A first charge sheet, accusing Fujimori and his ministers of genocide, was thrown out because of mistakes in the categorisation of the crime.
However, another parliamentary group, led by congresswoman Dora Núñez Dávila, reopened the case and concluded that crimes against the life and integrity of persons had been committed.
The group also acquired evidence that the Ministry of Health had paid cash “incentives” to doctors and their teams for every woman they sterilised, and that Fujimori’s administration distributed food to community dining halls according to the number of women who had “volunteered” for VSC.
The programme was supported by the Peruvian armed forces, who were ordered to provide “security” for the medical brigades. The investigation involved three former health ministers, including Aguinaga, and several other officials. Aguinaga was deputy minister of health from 1994 on, and head of the portfolio from 1999 until the fall of the Fujimori regime.
Aguinaga “must pay for his crimes,” Supa told IPS. “I still receive complaints from many sterilised women. They have been abandoned by the government, and by their families. They are still in pain. They can’t work. Nobody is looking out for them. They have not been compensated for what was done to them. We have testimonies from more than 300 women in Cusco region who were affected.”
When IPS asked Aguinaga whether he thought that the victims of the VSC programme deserved at least an apology from him, he replied: “All these years we have been dealing with the same thing, and I suppose that at some point I will talk to the lady (Hilaria Supa). I repeat, instead of harping on about the same thing (the investigation of forced sterilisation), we need development policies. The indicators are very bad.”
According to the report by the congressional investigating committee describing the abuses committed by the Fujimori administration, “Most of the population at which the (VSC) programme was aimed was illiterate and their native language was not Spanish, (but) the papers (the women) had to sign giving consent to the surgical contraception procedure were in Spanish.”
“At the so-called ‘health festivals’, everything from sporting activities to surgical procedures went on, and the aim was to carry out mass VSC. On a single field day, up to 90 people could – and were expected to – be sterilised. The medical personnel who took part in the festivals tried to justify their behaviour, saying they were threatened that if they did not fulfil their work they would receive demerits or even be dismissed,” the report said.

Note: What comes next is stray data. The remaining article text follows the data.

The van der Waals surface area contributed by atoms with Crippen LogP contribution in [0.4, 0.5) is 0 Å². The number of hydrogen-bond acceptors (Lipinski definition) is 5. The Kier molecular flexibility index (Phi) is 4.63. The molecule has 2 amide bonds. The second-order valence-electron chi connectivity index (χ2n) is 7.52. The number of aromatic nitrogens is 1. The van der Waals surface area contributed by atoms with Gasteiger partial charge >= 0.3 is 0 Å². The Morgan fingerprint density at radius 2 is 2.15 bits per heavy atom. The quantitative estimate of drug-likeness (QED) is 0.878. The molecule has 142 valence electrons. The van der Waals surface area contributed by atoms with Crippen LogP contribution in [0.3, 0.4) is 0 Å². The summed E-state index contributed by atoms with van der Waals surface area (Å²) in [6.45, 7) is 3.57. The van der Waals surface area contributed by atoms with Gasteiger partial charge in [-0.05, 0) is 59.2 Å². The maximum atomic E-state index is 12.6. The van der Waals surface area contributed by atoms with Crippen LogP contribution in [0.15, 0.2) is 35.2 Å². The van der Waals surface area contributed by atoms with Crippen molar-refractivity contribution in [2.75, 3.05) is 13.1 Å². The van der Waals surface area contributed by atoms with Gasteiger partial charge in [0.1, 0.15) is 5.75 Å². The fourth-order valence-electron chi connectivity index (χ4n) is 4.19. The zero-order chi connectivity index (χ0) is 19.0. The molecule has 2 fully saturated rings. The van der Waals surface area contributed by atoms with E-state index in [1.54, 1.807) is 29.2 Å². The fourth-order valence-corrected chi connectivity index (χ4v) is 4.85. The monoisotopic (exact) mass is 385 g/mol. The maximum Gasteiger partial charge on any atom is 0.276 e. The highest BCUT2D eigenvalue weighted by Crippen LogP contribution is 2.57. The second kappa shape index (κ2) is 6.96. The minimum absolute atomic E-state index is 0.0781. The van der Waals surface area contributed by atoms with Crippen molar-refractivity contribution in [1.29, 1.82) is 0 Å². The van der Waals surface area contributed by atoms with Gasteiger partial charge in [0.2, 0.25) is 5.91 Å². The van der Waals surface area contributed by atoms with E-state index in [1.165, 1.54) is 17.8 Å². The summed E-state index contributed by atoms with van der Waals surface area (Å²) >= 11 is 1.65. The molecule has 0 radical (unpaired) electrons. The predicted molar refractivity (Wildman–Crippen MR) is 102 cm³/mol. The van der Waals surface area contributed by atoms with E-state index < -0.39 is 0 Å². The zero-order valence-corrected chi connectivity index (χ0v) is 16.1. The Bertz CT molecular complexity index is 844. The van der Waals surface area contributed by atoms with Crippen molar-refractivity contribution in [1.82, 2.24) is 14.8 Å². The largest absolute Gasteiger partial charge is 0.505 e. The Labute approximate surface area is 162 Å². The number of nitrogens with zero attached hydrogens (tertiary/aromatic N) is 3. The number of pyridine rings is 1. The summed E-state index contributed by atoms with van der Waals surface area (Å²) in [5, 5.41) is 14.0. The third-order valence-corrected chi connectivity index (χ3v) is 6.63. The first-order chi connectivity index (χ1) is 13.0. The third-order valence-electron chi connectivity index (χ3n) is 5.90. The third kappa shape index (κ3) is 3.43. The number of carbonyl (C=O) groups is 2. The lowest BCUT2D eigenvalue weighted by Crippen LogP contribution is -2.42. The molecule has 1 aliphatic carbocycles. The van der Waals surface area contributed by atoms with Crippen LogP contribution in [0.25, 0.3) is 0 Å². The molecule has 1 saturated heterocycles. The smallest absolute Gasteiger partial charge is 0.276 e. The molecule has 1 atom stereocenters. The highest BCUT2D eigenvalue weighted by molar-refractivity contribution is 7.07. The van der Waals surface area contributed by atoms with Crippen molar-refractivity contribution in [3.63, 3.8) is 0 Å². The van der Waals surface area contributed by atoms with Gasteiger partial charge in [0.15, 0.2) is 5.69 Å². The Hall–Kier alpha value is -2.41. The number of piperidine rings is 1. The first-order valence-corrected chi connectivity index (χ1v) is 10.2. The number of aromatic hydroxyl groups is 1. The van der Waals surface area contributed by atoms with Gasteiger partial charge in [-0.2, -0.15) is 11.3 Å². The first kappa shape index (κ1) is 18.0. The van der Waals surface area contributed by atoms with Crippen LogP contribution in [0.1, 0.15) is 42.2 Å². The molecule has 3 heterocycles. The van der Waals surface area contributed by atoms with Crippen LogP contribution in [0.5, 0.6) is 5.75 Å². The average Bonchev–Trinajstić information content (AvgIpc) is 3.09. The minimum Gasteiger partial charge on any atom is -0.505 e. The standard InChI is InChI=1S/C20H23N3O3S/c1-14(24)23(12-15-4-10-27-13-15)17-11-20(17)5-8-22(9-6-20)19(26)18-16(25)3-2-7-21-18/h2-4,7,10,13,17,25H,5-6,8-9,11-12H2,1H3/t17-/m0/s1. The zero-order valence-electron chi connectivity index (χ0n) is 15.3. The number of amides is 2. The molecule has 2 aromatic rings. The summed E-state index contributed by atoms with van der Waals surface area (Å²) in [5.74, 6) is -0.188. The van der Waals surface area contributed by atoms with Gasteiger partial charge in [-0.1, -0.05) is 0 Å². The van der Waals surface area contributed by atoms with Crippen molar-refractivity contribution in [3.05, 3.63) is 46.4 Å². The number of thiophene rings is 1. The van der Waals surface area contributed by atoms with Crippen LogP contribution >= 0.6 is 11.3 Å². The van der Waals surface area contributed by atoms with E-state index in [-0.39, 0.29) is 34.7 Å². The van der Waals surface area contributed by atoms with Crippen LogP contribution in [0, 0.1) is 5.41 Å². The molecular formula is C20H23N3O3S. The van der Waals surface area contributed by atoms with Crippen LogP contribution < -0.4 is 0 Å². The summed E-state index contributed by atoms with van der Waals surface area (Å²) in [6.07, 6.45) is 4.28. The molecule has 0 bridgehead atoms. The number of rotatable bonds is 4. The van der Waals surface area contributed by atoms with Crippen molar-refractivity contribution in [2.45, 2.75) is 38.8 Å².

According to the investigating committee’s document, there have been 18 deaths related to VSC. Between 1990 and 2001, 363,000 women were subjected to sterilisation, “the years of greatest intensity for this type of operation being 1995, 1997 and 1998.”
The period of constitutional pre-trial protection enjoyed by Fujimori and his ministers – proceedings in the Legislative branch before a trial in the Judiciary – ended in 2005, so the congressional investigation has been handed over to the National Prosecutor’s office.
The parliamentary committee recommended that the alleged perpetrators be tried for the crimes of torture, kidnapping, serious injury and conspiracy to commit crimes.
Supa is optimistic that justice will be done, and says that it is only a matter of time.
“In Congress I’ll make Aguinaga remember what he did,” said Supa, her Spanish markedly influenced by Quechua, her mother tongue. “When we complained in Lima that many women were suffering pain because of the operations, the authorities told us that that wasn’t due to the tubal ligations, but because we were dirty, ignorant and lazy. No more of that!”
Supa, who was among the 1,000 women nominated worldwide en masse for the Nobel Peace Prize in 2005, does not harbour ill-feeling, but she longs for justice: “For my people, for my children, for my ayllu (community, in Quechua), I will not rest until those responsible pay for what they did. Forced sterilisation will not remain unpunished.”
In this battle, Aguinaga and Supa will meet face to face. á